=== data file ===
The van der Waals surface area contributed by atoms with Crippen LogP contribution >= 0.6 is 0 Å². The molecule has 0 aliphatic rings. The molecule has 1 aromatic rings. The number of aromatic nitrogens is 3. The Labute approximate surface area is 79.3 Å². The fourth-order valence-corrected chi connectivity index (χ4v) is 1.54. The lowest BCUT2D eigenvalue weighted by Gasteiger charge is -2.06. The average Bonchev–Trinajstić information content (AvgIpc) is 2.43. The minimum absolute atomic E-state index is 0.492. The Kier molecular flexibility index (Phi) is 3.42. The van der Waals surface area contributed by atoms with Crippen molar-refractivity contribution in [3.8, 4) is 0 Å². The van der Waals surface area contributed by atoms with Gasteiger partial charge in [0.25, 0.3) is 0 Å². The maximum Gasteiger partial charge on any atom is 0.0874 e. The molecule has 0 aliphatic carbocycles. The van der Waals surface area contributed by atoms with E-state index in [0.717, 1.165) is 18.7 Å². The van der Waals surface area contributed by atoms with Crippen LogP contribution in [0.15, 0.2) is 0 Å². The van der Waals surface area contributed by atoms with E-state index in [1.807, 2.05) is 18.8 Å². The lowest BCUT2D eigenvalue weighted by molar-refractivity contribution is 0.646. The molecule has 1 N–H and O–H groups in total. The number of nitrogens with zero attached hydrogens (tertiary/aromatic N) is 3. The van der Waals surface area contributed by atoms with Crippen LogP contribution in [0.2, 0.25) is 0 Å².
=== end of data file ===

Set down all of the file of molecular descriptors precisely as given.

The van der Waals surface area contributed by atoms with Crippen LogP contribution >= 0.6 is 0 Å². The molecule has 0 aliphatic rings. The molecule has 1 aromatic rings. The number of aromatic nitrogens is 3. The Labute approximate surface area is 79.3 Å². The fourth-order valence-corrected chi connectivity index (χ4v) is 1.54. The lowest BCUT2D eigenvalue weighted by Gasteiger charge is -2.06. The average Bonchev–Trinajstić information content (AvgIpc) is 2.43. The minimum absolute atomic E-state index is 0.492. The Kier molecular flexibility index (Phi) is 3.42. The van der Waals surface area contributed by atoms with Crippen molar-refractivity contribution in [3.8, 4) is 0 Å². The van der Waals surface area contributed by atoms with Gasteiger partial charge in [0.25, 0.3) is 0 Å². The maximum Gasteiger partial charge on any atom is 0.0874 e. The molecule has 0 aliphatic carbocycles. The van der Waals surface area contributed by atoms with E-state index in [0.717, 1.165) is 18.7 Å². The van der Waals surface area contributed by atoms with Crippen LogP contribution in [0.15, 0.2) is 0 Å². The van der Waals surface area contributed by atoms with E-state index in [1.807, 2.05) is 18.8 Å². The lowest BCUT2D eigenvalue weighted by molar-refractivity contribution is 0.646. The molecule has 1 N–H and O–H groups in total. The number of nitrogens with zero attached hydrogens (tertiary/aromatic N) is 3. The van der Waals surface area contributed by atoms with Crippen LogP contribution in [0.2, 0.25) is 0 Å².